U.S. repeatedly blocked Ukraine peace deals; is it rethinking its strategy yet?
They had a deal: Russian and Ukrainian negotiators agreed on a basic plan to end the war in its early days, premised on Ukrainian military neutrality and the country not joining NATO. Russia would have withdrawn all its forces. Here, the two sides meet in Brest, near Belarus, in March 2022. Shaking hands are Zelensky adviser Mykhailo Podoliak and Russian Deputy Defense Minister Alexander Fomin. Second from the left is Davyd Arakhamia, leader of Zelensky's Servant of the People Party in the Ukrainian parliament. | Maxim Guchek / Pool photo via AP

Are the U.S. and its NATO allies beginning to rethink their strategy for the war in Ukraine?

Officially, the U.S. continues to stand lockstep behind President Volodymyr Zelensky, with President Joe Biden pushing for over $60 billion in new weaponry and other aid for Ukraine as part of his recent $105 billion war budget request that included Israel and Taiwan.

Other signs, however, suggest U.S. policy regarding the war may actually be in deep trouble.

The head of Zelensky’s faction in the Ukrainian parliament, Davyd Arakhamia (a.k.a. David Braun), is openly expressing worries that Kiev’s Washington benefactor is losing interest. Stepping up his anti-Semitic rhetoric, Arakhamia says Ukraine’s dependency on the U.S. and a lack of strategy are impediments to resolving his country’s conflict with Russia.

A few days ago, Arakhamia gave an interview on Ukrainian television that grabbed international attention. He leads Zelensky’s Servant of the People Party parliamentary faction, which has eliminated most other parties in the legislature, with the exception of the extreme right-wing ones. He occupies a top spot in the president’s inner circle.

In the interview, Arakhamia accused the Biden administration of turning away from Ukraine because of “the Jews” and “the Jewish lobby” in the U.S. He said American Jews are “widely represented on all levels and in all decision-making centers” and that they are exerting pressure to downgrade Ukraine’s fight against Vladimir Putin so as to prioritize U.S. backing for Netanyahu’s war in Gaza.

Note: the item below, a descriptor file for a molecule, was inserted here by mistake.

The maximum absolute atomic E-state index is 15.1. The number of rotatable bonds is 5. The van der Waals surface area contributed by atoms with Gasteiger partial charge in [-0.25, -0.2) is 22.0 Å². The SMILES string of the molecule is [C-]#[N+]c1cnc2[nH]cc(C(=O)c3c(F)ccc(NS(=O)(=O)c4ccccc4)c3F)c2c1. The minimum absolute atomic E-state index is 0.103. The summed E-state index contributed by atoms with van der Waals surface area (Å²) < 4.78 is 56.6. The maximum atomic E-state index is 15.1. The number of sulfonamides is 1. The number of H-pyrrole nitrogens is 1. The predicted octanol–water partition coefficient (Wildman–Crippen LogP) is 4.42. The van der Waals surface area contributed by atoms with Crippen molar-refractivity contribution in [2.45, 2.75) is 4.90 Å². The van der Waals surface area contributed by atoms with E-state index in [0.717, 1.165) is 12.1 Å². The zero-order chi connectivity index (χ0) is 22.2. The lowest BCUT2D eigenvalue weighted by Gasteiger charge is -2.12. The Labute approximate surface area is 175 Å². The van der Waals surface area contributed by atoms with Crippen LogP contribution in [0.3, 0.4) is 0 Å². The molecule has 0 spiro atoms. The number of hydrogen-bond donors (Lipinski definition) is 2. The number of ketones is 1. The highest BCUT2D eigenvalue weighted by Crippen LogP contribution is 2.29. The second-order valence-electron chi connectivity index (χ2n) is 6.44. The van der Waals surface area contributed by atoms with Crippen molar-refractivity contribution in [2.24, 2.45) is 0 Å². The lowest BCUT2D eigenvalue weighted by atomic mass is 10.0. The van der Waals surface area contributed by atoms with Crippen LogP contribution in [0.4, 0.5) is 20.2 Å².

Arakhamia is apparently unclear about whether the alleged international Jewish conspiracy is headquartered in Tel Aviv or Washington, D.C.

Setting aside the issue of the anti-Semitism reflected in the remarks by Zelensky’s top parliamentary operative, comments from NATO Secretary-General Jens Stoltenberg in recent days suggest that U.S. confidence in Kiev is indeed waning, though not because of any Israeli or Jewish distractions.

Signaling in both directions

“It is for Ukraine to decide what are acceptable ways to end this war,” Stoltenberg said Monday, a short time after Arakhamia’s interview aired. “Our responsibility is to support Ukraine and…put them in the best possible place when or if negotiations may start.”

It doesn’t take much reading between the lines to detect a change of rhetoric. No more discussions about successful counteroffensives or fighting valiantly until every inch of land is retaken from Russian forces.

Signaling left, signaling right: NATO Secretary-General Jens Stoltenberg suggested this week that it’s up to Ukraine to negotiate an end to its war with Russia, but also declared that all the allies still want Kiev to join the U.S. led alliance. | Photo: AP / Design: PW

“War is by nature unpredictable,” the NATO chief continued, “the more military support we provide to Ukraine, the stronger their position will be on the battlefield and the stronger their position will be on a potential negotiating table.”

To assure Zelensky that NATO isn’t totally hanging him out to dry, however, Stoltenberg promised that all the allies still want Ukraine to become a member. Someday. After some unspecified “reforms.” Gaining membership during the war, though, remains “impossible.”

Essentially, Stoltenberg was flashing both turn signals, clearly hinting at a downgrade of expectations for an outright Ukrainian military victory but still saying just the right thing to provoke Russia and ensure that the fighting will continue.